The invention is not limited to having only one discontinuity on the moving member. Any number of discontinuities may be utilized as long as the relationship exists where one sensor will detect the discontinuity prior to coincident detection for motion in one direction and the other sensor will detect the discontinuity prior to coincident detection for motion in the opposite direction. The use of additional discontinuities will enable the continuous detection of motion of large linear mechanisms.
When the invention is applied to rotating shafts, the use of additional discontinuities will give additional pulse output signals for each revolution, thereby enabling the determination of the direction of motion for small angular displacements.
FIG. 1 is a block diagram illustrating the functional elements of the invention.
FIG. 2 shows the output signals occurring at various points in the system illustrated in FIG. 1.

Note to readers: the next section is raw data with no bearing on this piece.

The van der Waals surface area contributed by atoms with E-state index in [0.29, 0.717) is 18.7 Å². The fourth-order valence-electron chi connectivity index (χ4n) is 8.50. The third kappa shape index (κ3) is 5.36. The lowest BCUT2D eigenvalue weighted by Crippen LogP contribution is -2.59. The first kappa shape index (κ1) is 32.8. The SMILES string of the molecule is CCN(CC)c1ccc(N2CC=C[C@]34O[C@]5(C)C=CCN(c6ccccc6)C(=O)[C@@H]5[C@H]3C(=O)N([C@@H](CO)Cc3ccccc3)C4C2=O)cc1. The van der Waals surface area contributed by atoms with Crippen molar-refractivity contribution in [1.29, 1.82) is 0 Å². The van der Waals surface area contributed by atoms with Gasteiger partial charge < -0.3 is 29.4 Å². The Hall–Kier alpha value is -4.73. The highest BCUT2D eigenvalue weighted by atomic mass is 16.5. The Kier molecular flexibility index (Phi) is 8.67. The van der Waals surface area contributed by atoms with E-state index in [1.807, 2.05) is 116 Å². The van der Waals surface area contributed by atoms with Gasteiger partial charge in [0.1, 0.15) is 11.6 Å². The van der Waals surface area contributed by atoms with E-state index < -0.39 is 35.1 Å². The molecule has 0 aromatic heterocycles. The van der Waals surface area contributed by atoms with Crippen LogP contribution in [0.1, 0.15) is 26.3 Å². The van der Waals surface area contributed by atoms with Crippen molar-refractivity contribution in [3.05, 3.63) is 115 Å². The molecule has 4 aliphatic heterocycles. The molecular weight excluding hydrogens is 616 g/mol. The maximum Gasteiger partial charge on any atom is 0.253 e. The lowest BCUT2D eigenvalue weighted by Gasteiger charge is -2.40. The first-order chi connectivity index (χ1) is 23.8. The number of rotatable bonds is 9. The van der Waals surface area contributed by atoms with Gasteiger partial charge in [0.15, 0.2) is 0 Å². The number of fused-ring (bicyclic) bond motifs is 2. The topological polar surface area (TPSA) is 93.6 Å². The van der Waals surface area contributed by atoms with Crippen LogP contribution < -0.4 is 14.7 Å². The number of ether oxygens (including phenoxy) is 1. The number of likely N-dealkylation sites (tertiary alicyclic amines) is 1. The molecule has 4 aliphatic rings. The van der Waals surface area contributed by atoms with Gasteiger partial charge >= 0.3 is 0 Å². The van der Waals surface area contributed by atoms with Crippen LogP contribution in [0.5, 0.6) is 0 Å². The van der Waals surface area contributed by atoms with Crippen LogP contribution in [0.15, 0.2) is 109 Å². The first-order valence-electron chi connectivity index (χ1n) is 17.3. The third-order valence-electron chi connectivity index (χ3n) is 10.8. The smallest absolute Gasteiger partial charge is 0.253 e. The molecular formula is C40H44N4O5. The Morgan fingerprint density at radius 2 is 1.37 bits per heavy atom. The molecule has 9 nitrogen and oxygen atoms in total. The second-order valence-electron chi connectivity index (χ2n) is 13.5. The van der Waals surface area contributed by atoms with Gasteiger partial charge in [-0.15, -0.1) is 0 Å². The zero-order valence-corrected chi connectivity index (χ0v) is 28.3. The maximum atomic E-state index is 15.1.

FIG. 3 is a plan view showing the relationship of a rotating member and sensors.
FIG. 4 is an electrical schematic diagram of a light sensor system.
FIG. 1 shows a direction sensing device in which the direction of motion of moving member 1 is sensed. A discontinuity 2 in member 1 is moved within sensing proximity of sensors 3 and 4. The sensors 3 and 4 are spaced to permit simultaneous detection of the discontinuity. The discontinuity width is made greater than the spacing width of the sensors. The sensor 3 and sensor 4 detections are coupled through lines 5 and 6 into logic circuit 15 and particularly to detector 7 which produces a signal on line 8 when the detections occur simultaneously. The output signal of coincidence detector 7 is coupled through line 8 to timing circuit 9. The sensor 3 and 4 detections are also coupled, through lines 5 and 6, to timing circuit 9.
Timing circuit 9 generates two signals from sensors 3 and 4 outputs and coincidence detector 7 output. The timing circuit 9 output coupled through line 10 to gating circuit 12 is an enable signal with the enable duration from the time of detection by sensor 3 to the start of exclusive detection by sensor 4. Exclusive detection is the period when only one sensor is producing a detection. The timing circuit 9 output coupled through line 11 to gating circuit 12 is an enable signal with the enable period from the time of detection by sensor 4 to the start of exclusive detection by sensor 3.